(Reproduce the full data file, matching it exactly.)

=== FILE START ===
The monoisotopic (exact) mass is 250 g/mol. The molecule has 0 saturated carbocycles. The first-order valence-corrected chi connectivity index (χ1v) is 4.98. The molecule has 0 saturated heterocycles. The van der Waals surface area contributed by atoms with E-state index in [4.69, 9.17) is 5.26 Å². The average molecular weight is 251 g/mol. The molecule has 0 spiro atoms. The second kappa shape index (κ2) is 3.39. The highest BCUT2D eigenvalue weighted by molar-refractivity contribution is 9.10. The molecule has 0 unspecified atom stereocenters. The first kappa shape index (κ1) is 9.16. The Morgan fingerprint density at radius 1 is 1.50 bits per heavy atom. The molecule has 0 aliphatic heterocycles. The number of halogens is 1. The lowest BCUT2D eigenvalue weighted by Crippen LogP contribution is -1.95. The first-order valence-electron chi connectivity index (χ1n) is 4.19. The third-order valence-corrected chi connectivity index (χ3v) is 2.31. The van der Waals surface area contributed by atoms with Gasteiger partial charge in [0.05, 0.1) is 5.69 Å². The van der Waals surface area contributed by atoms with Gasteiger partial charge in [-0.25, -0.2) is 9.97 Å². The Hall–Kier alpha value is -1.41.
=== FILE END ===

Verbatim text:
The monoisotopic (exact) mass is 250 g/mol. The molecule has 0 saturated carbocycles. The first-order valence-corrected chi connectivity index (χ1v) is 4.98. The molecule has 0 saturated heterocycles. The van der Waals surface area contributed by atoms with E-state index in [4.69, 9.17) is 5.26 Å². The average molecular weight is 251 g/mol. The molecule has 0 spiro atoms. The second kappa shape index (κ2) is 3.39. The highest BCUT2D eigenvalue weighted by molar-refractivity contribution is 9.10. The molecule has 0 unspecified atom stereocenters. The first kappa shape index (κ1) is 9.16. The Morgan fingerprint density at radius 1 is 1.50 bits per heavy atom. The molecule has 0 aliphatic heterocycles. The number of halogens is 1. The lowest BCUT2D eigenvalue weighted by Crippen LogP contribution is -1.95. The first-order valence-electron chi connectivity index (χ1n) is 4.19. The third-order valence-corrected chi connectivity index (χ3v) is 2.31. The van der Waals surface area contributed by atoms with Gasteiger partial charge in [0.05, 0.1) is 5.69 Å². The van der Waals surface area contributed by atoms with Gasteiger partial charge in [-0.25, -0.2) is 9.97 Å². The Hall–Kier alpha value is -1.41.